Jon Burlingame

John Cork produced the special features for the home entertainment release of Live and Let Die. He is the author (with Collin Stutz) of James Bond Encyclopedia (DK, 2007) and (with Bruce Scivally) James Bond: The Legacy (Abrams, 2002) and (with Maryam d’Abo) Bond Girls Are Forever: The Women of James Bond (Abrams, 2003). He is the president of Cloverland, a multi-media production company. Cork also wrote the screenplay to The Long Walk Home (1990), starring Whoopi Goldberg and Sissy Spacek. He wrote and directed the feature documentary You Belong to Me: Sex, Race and Murder on the Suwannee River for producers Jude Hagin and Hillary Saltzman (daughter of original Bond producer, Harry Saltzman). He contributed new introductions for the original Bond novels Casino Royale, Live and Let Die, and Goldfinger for new editions published in the U.K. by Vintage Classics in 2017.

John Cork

Josiah Howard is the author of Blaxploitation Cinema: The Essential Reference Guide (FAB Press, 2008). His other best-selling books include Donna Summer: Her Life and Music (Tiny Ripple, 2002), Famous People Eat Too! A New York City Food Server’s Encounters with the Rich, Famous, Semi-Famous and Infamous (iUniverse, 2009) and Cher: Strong Enough (Plexus, 2013). His writing credits include articles for the American Library of Congress, The New York Times and Reader’s Digest.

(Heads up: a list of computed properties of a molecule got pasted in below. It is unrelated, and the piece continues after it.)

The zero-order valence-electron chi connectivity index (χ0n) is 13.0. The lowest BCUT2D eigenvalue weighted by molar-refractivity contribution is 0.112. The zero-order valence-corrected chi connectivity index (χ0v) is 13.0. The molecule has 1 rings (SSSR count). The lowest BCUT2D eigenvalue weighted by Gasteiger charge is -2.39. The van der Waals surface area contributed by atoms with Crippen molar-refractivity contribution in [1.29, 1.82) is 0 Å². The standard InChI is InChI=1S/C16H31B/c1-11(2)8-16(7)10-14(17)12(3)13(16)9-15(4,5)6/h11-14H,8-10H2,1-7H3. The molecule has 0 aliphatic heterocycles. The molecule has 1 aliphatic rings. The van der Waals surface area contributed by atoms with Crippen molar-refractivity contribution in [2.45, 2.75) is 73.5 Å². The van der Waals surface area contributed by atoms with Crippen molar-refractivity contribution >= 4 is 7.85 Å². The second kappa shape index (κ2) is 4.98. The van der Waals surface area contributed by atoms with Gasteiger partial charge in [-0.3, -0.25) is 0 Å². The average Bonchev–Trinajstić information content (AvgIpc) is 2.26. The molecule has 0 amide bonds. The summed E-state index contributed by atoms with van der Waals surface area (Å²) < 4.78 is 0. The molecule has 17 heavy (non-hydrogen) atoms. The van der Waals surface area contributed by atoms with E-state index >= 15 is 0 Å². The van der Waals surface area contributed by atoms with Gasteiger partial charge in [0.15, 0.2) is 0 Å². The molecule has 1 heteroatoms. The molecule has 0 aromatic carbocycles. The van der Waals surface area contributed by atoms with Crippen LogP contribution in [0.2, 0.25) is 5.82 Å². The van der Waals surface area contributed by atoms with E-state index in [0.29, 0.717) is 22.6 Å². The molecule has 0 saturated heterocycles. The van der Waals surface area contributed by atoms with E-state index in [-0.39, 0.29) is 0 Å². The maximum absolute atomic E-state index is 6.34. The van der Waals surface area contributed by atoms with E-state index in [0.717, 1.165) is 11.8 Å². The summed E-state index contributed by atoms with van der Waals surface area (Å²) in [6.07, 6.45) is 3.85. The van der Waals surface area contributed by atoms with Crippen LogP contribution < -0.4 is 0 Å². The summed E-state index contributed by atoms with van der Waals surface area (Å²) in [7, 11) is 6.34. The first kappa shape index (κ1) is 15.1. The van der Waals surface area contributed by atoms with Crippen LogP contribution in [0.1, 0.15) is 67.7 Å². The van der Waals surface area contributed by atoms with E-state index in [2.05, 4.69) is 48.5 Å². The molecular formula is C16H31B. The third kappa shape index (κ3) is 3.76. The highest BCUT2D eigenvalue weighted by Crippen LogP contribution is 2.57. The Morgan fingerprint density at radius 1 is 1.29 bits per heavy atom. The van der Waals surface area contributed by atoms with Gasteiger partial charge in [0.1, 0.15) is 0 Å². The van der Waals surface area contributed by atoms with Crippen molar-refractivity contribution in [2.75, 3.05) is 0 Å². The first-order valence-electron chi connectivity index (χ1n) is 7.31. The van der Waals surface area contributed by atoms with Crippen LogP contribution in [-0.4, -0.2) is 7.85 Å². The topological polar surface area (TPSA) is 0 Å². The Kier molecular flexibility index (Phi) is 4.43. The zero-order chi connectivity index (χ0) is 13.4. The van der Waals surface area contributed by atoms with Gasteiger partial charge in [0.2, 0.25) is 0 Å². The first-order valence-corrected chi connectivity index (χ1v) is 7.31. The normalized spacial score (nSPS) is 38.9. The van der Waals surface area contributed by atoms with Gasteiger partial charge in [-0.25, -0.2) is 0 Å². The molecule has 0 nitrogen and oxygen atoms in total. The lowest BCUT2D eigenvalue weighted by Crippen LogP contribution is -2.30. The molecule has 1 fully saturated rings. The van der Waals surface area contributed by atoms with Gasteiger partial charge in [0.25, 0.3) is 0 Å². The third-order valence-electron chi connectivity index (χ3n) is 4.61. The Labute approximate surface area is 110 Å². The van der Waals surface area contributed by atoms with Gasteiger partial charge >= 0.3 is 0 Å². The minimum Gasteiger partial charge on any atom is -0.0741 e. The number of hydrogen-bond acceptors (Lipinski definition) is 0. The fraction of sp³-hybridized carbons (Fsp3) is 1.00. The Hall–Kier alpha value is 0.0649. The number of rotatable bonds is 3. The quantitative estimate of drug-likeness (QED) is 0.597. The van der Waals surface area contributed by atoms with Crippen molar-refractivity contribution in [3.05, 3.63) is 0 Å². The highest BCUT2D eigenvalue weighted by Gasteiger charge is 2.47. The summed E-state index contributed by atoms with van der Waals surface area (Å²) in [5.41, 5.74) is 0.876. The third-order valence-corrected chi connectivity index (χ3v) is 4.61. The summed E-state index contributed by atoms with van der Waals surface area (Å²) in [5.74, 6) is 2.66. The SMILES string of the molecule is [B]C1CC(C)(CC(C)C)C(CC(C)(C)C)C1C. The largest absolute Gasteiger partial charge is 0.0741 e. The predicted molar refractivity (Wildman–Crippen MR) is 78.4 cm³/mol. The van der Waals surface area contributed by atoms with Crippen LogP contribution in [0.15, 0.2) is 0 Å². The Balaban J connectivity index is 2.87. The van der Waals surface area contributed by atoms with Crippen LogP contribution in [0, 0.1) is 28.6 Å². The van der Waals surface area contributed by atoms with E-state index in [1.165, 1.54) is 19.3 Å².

Josiah Howard

Lee Pfeiffer is the author (with Dave Worrall) of The Essential Bond: The Authorized Guide to the World of 007 (Boxtree, 1998/Harper Collins, 1999) and (with Philip Lisa) The Incredible World of 007: An Authorized Celebration of James Bond (Citadel, 1992) and The Films of Sean Connery (Citadel, 2001). Lee was a producer on the Goldfinger and Thunderball Special Edition LaserDisc sets and is the co-founder and Editor-in-Chief of Cinema Retro magazine, which celebrates films of the 1960s and 1970s and is “the Essential Guide to Cult and Classic Movies.”